SAN FRANCISCO— A scientific study published today revealed the emergence of a deadly fungus in two terrestrial salamander species in California, signaling a need to end the dangerous wildlife trade. This is the first study to document the disease in these species.
The findings, published in the academic journal Frontiers in Veterinary Science, showed that arboreal salamanders and Santa Lucia Mountains slender salamanders suffered high mortality rates when infected with the chytrid fungal pathogen Batrachochytrium dendrobatidis, or Bd. The authors found that social group size and interactions between species may contribute to disease spread.
“These findings are a grim reminder that the wildlife trade is extremely dangerous because it can spread deadly diseases far and wide,” said Tiffany Yap, D.Env/Ph.D., coauthor of the study and a senior scientist at the Center for Biological Diversity. “Amphibians already face numerous threats, from roads and habitat loss to disease and climate change. We need stronger policies to protect California’s native amphibian biodiversity against invasive species and disease spread.”
Spread through the wildlife trade, Bd is linked to the declines and extinctions of more than 200 amphibian species worldwide.
In California, mass die-offs due to Bd have been reported in frogs. But Bd’s threats to salamanders are less understood; salamanders are less visible because they’re nocturnal and live in burrows and under logs and rocks. Scientists worry that the full extent of Bd’s impacts on native salamanders is not known.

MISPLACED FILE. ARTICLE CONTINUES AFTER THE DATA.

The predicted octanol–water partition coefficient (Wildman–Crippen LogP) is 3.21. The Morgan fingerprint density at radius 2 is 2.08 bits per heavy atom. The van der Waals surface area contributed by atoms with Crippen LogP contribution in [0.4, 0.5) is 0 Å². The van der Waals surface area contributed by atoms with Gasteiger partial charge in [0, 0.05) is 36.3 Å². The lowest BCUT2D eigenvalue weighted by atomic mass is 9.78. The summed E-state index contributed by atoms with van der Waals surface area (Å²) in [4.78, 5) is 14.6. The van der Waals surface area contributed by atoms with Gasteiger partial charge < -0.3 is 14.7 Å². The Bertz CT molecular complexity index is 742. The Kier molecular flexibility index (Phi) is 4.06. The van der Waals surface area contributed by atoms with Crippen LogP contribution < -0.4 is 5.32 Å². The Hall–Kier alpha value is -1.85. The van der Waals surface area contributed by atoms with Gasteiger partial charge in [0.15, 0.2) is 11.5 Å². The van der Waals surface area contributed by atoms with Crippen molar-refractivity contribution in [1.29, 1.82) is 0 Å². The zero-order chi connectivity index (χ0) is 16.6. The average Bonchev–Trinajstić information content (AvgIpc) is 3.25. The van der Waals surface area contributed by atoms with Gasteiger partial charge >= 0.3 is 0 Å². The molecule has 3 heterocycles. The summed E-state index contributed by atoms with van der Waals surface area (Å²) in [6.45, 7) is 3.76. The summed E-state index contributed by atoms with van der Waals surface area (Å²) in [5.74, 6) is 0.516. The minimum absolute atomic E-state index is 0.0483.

“I’ve personally witnessed local extinctions of mountain yellow-legged frog populations in the Sierra Nevada due to Bd. I lose sleep at night thinking salamanders could suffer the same fate without us even knowing,” said Vance Vredenburg, Ph.D., study coauthor and a professor at San Francisco State University. “We must do more to protect these populations before it’s too late.”
In 2015 the scientists and the Center called for action to protect North American salamanders from another deadly fungal pathogen, Batrachochytrium salamandrivorans, or Bsal, which has been devastating wild populations of fire salamanders in Europe. In response, the U.S. Fish and Wildlife Service placed temporary restrictions on salamander imports, though these restrictions do not encompass all disease threats.
The presence of Bd and Bsal in the pet trade is cause for concern in North America, where almost half of all salamander species live. Appalachia and the West Coast are salamander diversity hotspots. The introduction of disease adds to the many stressors amphibians already face and could cause serious harm to native biodiversity.
Amphibians are the most threatened vertebrate group, with more than 40% of species considered vulnerable, endangered or critically endangered by the International Union for Conservation of Nature. Researchers at the U.S. Geological Survey have found that amphibian populations in the United States are declining at an alarming rate of almost 4% per year.
The Center has worked to protect imperiled amphibians and reptiles throughout the United States and internationally. Read more about its campaign to address the amphibian and reptile extinction crisis.